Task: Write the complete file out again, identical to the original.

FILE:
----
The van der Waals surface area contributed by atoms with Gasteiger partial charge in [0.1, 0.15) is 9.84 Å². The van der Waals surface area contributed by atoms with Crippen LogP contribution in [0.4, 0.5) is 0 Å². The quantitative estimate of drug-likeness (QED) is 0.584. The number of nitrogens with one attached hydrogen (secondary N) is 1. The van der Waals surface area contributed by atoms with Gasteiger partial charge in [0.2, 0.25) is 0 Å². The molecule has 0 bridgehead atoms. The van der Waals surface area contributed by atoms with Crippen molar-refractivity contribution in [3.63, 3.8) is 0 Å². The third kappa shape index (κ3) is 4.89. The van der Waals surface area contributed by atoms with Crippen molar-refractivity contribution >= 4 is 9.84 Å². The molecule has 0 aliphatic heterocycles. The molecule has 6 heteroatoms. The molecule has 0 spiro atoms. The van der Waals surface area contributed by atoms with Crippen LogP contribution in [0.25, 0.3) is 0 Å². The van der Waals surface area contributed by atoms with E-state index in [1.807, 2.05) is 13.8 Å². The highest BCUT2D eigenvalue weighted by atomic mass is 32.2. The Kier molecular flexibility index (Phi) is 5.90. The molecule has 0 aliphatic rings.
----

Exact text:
The van der Waals surface area contributed by atoms with Gasteiger partial charge in [0.1, 0.15) is 9.84 Å². The van der Waals surface area contributed by atoms with Crippen LogP contribution in [0.4, 0.5) is 0 Å². The quantitative estimate of drug-likeness (QED) is 0.584. The number of nitrogens with one attached hydrogen (secondary N) is 1. The van der Waals surface area contributed by atoms with Gasteiger partial charge in [0.2, 0.25) is 0 Å². The molecule has 0 bridgehead atoms. The van der Waals surface area contributed by atoms with Crippen molar-refractivity contribution in [3.63, 3.8) is 0 Å². The third kappa shape index (κ3) is 4.89. The van der Waals surface area contributed by atoms with Crippen molar-refractivity contribution >= 4 is 9.84 Å². The molecule has 0 aliphatic heterocycles. The molecule has 6 heteroatoms. The molecule has 0 spiro atoms. The van der Waals surface area contributed by atoms with Crippen LogP contribution in [0.25, 0.3) is 0 Å². The van der Waals surface area contributed by atoms with E-state index in [1.807, 2.05) is 13.8 Å². The highest BCUT2D eigenvalue weighted by atomic mass is 32.2. The Kier molecular flexibility index (Phi) is 5.90. The molecule has 0 aliphatic rings.